What If a Friend or Family Member Is Sexually Assaulted?
Learning that someone you care about was sexually assaulted can be very upsetting. The more you know about sexual violence the easier it will be to support a survivor. Remember that everyone responds to the experience of sexual violence in their own way. Some typical reactions are:
- Crying, sobbing
- Frozen, emotionless, like a “deer in headlights”
Helpful Things You Can Do To Support A Survivor
- Believe Them
- Respect Privacy and Confidentiality
- Respect Their Choices: Sexual assault robs victims of their sense of being in control – giving victims choices and respecting their decisions is very important
- Encourage Them To Seek Help: Provide information about local services
The following responses can be extremely upsetting for victims and make it more difficult to heal emotionally:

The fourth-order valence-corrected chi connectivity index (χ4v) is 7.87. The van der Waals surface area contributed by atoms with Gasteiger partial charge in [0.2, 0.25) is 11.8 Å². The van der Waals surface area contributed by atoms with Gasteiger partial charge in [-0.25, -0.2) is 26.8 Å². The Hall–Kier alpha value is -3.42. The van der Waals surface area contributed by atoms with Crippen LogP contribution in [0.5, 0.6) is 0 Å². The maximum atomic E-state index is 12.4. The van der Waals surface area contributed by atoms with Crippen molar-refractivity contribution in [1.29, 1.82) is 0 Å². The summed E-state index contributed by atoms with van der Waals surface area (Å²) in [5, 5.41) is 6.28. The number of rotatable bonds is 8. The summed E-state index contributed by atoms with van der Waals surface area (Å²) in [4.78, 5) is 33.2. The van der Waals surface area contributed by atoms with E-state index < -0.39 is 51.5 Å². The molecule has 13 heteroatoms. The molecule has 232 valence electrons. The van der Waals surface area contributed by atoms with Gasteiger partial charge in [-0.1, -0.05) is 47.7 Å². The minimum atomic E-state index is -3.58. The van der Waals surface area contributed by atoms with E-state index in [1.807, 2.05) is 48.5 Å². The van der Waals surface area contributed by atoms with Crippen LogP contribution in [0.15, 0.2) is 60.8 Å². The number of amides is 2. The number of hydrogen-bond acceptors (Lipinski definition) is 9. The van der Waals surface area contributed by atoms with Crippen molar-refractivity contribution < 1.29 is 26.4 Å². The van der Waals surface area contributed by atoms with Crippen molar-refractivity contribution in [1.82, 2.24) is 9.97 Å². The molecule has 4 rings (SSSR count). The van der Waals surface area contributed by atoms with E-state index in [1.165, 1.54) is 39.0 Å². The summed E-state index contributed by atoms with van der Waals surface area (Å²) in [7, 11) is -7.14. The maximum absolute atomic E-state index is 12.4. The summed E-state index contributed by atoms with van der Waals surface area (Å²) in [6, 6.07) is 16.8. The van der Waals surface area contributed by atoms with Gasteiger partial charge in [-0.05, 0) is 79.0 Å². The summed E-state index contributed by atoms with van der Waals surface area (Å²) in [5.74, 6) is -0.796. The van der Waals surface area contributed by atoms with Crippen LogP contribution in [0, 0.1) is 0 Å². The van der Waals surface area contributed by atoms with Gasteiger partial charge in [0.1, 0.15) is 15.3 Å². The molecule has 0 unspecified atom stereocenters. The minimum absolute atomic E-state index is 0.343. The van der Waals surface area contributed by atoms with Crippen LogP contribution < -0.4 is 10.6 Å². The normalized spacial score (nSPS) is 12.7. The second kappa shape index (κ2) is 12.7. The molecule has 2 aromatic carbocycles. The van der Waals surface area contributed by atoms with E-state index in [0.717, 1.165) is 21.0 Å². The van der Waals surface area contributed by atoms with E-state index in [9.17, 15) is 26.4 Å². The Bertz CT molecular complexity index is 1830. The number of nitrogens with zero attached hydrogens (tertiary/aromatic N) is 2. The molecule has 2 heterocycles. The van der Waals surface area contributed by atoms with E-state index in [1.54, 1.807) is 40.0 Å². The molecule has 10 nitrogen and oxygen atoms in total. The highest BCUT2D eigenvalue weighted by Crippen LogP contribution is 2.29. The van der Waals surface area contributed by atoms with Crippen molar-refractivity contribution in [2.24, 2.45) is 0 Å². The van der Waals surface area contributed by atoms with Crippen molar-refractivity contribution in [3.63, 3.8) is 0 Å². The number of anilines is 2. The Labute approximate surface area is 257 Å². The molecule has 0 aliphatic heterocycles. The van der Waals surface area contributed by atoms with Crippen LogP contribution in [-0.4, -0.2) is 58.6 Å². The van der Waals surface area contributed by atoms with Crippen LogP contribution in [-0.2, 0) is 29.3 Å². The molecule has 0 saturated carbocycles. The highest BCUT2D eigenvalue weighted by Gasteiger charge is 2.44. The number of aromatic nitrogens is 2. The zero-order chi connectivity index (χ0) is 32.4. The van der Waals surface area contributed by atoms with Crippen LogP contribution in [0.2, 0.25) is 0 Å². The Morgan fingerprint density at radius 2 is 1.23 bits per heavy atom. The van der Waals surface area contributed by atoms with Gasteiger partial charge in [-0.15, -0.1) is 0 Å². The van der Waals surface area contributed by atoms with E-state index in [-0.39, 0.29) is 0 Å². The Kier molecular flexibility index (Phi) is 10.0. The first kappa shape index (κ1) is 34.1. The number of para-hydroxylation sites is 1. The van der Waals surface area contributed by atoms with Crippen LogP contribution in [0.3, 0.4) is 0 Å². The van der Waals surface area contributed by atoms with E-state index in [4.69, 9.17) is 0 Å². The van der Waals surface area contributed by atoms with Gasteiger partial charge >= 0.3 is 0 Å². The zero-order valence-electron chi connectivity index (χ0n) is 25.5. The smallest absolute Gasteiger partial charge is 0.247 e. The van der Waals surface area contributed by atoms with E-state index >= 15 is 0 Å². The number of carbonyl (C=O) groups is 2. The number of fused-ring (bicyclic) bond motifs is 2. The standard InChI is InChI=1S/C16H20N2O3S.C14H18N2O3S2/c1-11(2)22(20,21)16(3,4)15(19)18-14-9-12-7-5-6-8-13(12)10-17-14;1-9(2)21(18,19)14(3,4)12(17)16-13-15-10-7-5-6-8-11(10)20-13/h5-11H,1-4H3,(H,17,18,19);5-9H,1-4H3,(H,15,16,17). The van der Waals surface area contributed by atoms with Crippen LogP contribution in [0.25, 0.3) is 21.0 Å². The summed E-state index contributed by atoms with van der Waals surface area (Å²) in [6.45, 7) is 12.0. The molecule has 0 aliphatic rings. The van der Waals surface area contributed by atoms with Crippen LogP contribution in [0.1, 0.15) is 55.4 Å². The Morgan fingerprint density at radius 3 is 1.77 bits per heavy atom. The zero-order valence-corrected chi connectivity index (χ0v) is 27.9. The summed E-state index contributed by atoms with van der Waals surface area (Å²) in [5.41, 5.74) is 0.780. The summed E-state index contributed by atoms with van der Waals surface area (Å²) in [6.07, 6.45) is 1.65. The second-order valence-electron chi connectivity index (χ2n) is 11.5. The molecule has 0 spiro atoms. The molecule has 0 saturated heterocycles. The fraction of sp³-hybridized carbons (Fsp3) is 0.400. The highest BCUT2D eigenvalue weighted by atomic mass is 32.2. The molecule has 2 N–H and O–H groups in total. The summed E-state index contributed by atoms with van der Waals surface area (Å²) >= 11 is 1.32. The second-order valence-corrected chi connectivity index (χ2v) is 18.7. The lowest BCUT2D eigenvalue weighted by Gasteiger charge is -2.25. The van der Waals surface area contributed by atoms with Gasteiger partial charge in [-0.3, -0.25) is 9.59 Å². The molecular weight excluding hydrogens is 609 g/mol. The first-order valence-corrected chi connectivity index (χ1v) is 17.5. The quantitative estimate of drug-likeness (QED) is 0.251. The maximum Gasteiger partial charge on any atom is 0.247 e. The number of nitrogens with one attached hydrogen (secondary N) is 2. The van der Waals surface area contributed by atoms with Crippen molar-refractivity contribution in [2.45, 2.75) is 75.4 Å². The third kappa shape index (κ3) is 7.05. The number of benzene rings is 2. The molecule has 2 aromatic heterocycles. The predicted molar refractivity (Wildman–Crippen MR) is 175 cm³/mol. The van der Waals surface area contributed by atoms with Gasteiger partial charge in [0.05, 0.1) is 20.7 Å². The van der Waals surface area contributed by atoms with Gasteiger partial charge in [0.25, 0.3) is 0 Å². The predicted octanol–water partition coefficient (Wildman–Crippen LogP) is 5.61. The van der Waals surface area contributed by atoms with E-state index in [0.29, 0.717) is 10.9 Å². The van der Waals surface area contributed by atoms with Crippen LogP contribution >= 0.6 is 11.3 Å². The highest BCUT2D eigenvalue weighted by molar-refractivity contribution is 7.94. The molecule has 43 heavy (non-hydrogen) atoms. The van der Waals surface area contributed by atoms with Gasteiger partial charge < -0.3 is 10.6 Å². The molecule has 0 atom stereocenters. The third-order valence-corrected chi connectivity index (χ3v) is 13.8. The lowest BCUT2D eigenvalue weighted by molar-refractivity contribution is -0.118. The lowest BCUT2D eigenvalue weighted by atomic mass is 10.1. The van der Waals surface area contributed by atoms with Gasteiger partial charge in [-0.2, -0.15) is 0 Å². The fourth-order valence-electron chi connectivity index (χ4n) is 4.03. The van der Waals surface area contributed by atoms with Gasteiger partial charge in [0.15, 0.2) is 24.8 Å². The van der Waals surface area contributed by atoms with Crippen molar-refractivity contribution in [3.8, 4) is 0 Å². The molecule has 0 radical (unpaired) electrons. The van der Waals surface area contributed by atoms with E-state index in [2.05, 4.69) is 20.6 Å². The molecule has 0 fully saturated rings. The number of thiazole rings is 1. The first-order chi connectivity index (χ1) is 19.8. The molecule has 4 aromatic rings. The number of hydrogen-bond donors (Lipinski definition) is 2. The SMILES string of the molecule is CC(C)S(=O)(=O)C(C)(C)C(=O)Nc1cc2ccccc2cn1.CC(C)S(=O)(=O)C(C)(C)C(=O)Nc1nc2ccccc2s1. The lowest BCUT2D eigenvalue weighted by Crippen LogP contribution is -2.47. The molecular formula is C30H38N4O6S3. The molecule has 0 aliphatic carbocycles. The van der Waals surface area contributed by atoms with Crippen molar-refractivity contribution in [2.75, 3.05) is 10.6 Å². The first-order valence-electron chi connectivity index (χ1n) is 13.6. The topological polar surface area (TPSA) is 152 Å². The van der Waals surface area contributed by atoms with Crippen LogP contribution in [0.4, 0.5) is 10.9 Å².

- Blame them by asking “why” questions (“Why did you go to his room?”)
- Make promises you cannot keep (“Everything will be alright”, “They’ll go to jail.”)
- Tell them what they should or shouldn’t have done
- Confront the offender – this can make the victim feel even more out of control
- Push the victim to talk if they aren’t ready
- Hold or touch the victim without permission – victims may be very sensitive about being touched; it’s a good idea to ask first before hugging, holding hands, etc.